Why developing countries need access to cheap treatments for diabetes

There is still a widespread misconception that non-communicable diseases such as diabetes are not relevant to poor people in developing countries. For these people, medicines for the treatment of such conditions are regarded almost as a luxury. Scientific evidence testifies to the contrary. Non-communicable diseases such as diabetes are escalating in developing countries. This is giving rise to severe economic as well as human consequences. An effective public health strategy for poor countries requires continued access to low-cost, high-quality generic medicines.

Bringing advanced therapies to market faster: a role for biosimulation?

In the last 10 years, genomic and proteomic technologies have been applied to identify and develop a new generation of diabetes treatments. While these technologies have become increasingly automated, producing a deluge of potential therapeutic targets and biological insights, projections estimate that individual drug development time and cost will continue to rise and soon exceed 1 billion USD. A significant contributor to this rising cost is the large

Growth hormone: a potential treatment option in diabetes?

Despite major fluctuations in supply and demand, sophisticated mechanisms in the body maintain levels of blood sugar (glucose) within narrow limits. Although under normal conditions, insulin is the major regulator of blood glucose levels, growth hormone (GH) and insulin-like growth factor-1 (IGF-1) play an important contributory role. Both of these hormones have potent effects on glucose metabolism which may be utilized in diabetes management. Richard Holt explains the growing interest in exploiting the effects of GH and IGF-1 for people with diabetes.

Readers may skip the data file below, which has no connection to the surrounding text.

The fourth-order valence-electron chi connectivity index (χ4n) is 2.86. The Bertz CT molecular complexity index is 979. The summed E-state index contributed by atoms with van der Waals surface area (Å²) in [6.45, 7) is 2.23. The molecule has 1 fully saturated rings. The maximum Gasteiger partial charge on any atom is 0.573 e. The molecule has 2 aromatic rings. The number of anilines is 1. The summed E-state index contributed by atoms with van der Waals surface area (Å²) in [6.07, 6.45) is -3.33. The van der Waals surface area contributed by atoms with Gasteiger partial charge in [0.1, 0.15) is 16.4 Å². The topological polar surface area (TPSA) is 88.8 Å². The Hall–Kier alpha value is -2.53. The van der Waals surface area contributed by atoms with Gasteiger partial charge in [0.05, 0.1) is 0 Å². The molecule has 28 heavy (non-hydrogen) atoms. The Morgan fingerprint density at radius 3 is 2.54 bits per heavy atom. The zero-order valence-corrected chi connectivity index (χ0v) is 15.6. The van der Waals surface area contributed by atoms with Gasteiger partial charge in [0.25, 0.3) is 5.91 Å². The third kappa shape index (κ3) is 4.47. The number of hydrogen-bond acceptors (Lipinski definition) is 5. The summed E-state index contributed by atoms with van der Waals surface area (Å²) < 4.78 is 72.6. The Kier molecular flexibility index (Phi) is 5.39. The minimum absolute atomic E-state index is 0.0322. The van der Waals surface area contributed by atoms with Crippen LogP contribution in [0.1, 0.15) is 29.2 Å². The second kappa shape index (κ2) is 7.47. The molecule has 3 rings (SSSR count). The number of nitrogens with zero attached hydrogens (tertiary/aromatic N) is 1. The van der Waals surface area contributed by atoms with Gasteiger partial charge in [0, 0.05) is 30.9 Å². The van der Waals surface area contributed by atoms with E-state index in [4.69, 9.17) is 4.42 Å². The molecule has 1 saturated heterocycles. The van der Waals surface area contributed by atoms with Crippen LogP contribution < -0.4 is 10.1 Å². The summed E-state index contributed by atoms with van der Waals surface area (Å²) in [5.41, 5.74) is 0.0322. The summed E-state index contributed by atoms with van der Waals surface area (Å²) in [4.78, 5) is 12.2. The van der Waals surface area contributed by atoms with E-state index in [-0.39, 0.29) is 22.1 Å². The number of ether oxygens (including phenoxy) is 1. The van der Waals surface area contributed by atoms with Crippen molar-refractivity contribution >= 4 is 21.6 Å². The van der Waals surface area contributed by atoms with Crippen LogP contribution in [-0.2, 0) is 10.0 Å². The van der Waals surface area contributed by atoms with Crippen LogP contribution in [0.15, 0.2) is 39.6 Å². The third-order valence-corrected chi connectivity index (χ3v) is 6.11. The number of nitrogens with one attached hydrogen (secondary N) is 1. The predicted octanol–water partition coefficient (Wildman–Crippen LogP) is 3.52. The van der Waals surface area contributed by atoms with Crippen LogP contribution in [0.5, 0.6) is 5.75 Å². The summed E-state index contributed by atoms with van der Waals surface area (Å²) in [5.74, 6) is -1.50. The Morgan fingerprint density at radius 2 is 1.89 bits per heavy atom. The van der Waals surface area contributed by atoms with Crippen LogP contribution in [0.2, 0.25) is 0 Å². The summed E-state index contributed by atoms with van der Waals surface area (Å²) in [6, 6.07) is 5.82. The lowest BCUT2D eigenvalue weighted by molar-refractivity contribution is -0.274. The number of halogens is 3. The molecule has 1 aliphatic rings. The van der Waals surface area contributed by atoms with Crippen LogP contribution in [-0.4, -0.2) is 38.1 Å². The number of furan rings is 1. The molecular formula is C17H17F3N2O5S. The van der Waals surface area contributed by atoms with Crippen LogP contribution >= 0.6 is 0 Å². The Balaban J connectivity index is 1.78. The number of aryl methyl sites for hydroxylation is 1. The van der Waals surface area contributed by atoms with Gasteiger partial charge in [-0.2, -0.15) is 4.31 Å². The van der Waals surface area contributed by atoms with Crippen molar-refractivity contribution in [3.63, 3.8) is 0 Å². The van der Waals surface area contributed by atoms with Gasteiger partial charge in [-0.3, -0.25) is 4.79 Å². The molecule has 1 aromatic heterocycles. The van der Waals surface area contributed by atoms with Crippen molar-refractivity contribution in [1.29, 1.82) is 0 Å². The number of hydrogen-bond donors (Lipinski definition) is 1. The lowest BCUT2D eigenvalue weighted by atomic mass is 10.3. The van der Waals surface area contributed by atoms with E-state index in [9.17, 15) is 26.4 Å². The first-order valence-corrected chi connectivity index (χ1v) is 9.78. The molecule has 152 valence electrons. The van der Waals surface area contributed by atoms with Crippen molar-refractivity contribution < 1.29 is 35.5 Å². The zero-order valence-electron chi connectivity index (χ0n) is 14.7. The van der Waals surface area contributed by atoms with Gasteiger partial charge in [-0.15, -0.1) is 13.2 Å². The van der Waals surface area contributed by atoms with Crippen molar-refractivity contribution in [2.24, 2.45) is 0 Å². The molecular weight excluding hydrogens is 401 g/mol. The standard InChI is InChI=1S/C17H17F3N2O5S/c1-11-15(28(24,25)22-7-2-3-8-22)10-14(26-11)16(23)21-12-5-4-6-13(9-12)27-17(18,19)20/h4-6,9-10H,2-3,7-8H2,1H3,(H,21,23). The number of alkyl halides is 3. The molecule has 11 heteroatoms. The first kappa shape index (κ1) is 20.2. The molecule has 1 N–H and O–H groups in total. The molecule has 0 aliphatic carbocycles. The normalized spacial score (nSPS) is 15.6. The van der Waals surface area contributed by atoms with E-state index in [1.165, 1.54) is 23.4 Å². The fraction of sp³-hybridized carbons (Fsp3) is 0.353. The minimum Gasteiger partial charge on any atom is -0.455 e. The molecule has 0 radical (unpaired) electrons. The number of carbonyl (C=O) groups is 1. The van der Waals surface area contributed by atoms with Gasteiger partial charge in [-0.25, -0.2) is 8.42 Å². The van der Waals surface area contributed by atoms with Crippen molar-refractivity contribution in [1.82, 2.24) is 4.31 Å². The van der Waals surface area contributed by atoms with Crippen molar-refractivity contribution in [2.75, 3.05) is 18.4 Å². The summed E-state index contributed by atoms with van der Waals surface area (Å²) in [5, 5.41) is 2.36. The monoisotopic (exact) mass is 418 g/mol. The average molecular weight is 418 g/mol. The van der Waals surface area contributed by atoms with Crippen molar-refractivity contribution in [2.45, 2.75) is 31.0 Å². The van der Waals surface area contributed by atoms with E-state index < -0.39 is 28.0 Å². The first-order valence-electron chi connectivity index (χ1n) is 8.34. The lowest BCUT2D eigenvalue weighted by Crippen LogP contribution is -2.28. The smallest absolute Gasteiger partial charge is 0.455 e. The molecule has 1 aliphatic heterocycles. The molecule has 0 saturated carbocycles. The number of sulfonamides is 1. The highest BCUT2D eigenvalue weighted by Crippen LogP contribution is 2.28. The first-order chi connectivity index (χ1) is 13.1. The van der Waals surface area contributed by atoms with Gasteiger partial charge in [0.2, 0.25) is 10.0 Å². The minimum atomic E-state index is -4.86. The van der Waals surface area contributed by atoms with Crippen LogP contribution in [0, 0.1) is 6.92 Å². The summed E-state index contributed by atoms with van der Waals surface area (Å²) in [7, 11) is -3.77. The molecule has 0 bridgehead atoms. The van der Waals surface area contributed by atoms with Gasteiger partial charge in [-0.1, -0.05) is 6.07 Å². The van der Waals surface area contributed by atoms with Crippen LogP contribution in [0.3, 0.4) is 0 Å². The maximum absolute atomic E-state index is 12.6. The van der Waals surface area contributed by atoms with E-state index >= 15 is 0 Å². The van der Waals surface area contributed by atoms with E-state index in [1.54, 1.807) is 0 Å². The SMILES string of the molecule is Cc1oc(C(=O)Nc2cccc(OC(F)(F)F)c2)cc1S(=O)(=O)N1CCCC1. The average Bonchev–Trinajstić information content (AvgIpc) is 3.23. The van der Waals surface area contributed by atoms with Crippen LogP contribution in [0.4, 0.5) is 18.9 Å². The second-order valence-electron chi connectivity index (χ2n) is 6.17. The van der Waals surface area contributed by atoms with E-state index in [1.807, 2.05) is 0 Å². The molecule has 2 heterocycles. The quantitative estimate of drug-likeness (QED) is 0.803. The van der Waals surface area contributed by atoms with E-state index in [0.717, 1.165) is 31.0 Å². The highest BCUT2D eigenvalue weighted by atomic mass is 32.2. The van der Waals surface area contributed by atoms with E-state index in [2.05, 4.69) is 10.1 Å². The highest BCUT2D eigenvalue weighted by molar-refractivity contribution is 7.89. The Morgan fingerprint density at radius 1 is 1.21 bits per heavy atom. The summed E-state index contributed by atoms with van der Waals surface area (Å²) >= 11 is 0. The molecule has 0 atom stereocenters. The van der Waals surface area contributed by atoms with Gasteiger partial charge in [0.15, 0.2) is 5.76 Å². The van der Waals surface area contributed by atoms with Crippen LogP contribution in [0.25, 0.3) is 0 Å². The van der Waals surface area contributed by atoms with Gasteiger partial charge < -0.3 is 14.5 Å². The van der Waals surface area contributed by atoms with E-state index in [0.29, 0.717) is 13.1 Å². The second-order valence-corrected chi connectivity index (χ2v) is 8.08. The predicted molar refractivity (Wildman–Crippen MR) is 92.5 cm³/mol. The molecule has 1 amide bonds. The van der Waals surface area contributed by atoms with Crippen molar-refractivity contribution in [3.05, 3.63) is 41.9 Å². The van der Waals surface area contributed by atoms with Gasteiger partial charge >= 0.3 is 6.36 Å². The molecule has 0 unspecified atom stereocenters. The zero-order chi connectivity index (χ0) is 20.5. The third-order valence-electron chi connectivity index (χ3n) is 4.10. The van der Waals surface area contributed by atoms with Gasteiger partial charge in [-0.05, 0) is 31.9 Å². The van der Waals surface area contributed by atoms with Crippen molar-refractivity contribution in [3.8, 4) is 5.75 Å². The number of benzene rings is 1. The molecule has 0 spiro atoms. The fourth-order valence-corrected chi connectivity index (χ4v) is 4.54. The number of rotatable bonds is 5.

IDF child sponsorship: life for a child with diabetes

For a family in a developing country, having a child diagnosed with diabetes can bring an overwhelming financial burden, and often ends in heartbreak. The IDF Child Sponsorship Programme, Life for a child with diabetes was established to help meet the medical needs of children with diabetes in developing countries, their families, and those who care for them. The Programme provides support to children's diabetes centres in developing countries, so that best practice care for that country can be provided to children from even the poorest situations.

Towards an understanding of the genetic causes of diabetes

People develop Type 1 diabetes when their immune system specifically seeks out and destroys the insulin-producing ß-cells in their pancreas. The interaction of environmental factors with a number of gene variants results in the immune disturbance which causes the condition. In this article, Tony Merriman looks at the approaches used to identify the genes which make a person susceptible to Type 1 diabetes.